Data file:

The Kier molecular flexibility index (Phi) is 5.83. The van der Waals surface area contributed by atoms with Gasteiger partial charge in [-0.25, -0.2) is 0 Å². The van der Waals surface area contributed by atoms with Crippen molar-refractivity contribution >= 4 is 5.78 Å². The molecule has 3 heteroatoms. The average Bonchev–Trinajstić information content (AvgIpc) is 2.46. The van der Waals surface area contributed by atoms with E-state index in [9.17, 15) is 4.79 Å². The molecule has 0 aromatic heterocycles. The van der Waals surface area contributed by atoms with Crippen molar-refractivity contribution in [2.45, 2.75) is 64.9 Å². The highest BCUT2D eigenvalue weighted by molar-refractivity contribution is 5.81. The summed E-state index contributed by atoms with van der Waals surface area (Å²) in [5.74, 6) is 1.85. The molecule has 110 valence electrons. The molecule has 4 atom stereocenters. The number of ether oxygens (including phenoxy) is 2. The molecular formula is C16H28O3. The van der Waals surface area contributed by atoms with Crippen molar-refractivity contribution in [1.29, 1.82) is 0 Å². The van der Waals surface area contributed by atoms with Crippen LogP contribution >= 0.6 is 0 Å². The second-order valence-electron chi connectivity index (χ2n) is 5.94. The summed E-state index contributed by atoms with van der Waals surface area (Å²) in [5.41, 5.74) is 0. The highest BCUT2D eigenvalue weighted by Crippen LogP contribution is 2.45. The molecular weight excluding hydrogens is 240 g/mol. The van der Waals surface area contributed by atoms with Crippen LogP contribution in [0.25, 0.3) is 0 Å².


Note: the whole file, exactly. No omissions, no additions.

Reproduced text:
The Kier molecular flexibility index (Phi) is 5.83. The van der Waals surface area contributed by atoms with Gasteiger partial charge in [-0.25, -0.2) is 0 Å². The van der Waals surface area contributed by atoms with Crippen molar-refractivity contribution >= 4 is 5.78 Å². The molecule has 3 heteroatoms. The average Bonchev–Trinajstić information content (AvgIpc) is 2.46. The van der Waals surface area contributed by atoms with E-state index in [9.17, 15) is 4.79 Å². The molecule has 0 aromatic heterocycles. The van der Waals surface area contributed by atoms with Crippen molar-refractivity contribution in [2.45, 2.75) is 64.9 Å². The highest BCUT2D eigenvalue weighted by molar-refractivity contribution is 5.81. The summed E-state index contributed by atoms with van der Waals surface area (Å²) in [5.74, 6) is 1.85. The molecule has 110 valence electrons. The molecule has 4 atom stereocenters. The number of ether oxygens (including phenoxy) is 2. The molecular formula is C16H28O3. The van der Waals surface area contributed by atoms with Crippen molar-refractivity contribution in [1.29, 1.82) is 0 Å². The van der Waals surface area contributed by atoms with Crippen LogP contribution >= 0.6 is 0 Å². The second-order valence-electron chi connectivity index (χ2n) is 5.94. The summed E-state index contributed by atoms with van der Waals surface area (Å²) in [5.41, 5.74) is 0. The highest BCUT2D eigenvalue weighted by Crippen LogP contribution is 2.45. The molecular weight excluding hydrogens is 240 g/mol. The van der Waals surface area contributed by atoms with Crippen LogP contribution in [0.25, 0.3) is 0 Å².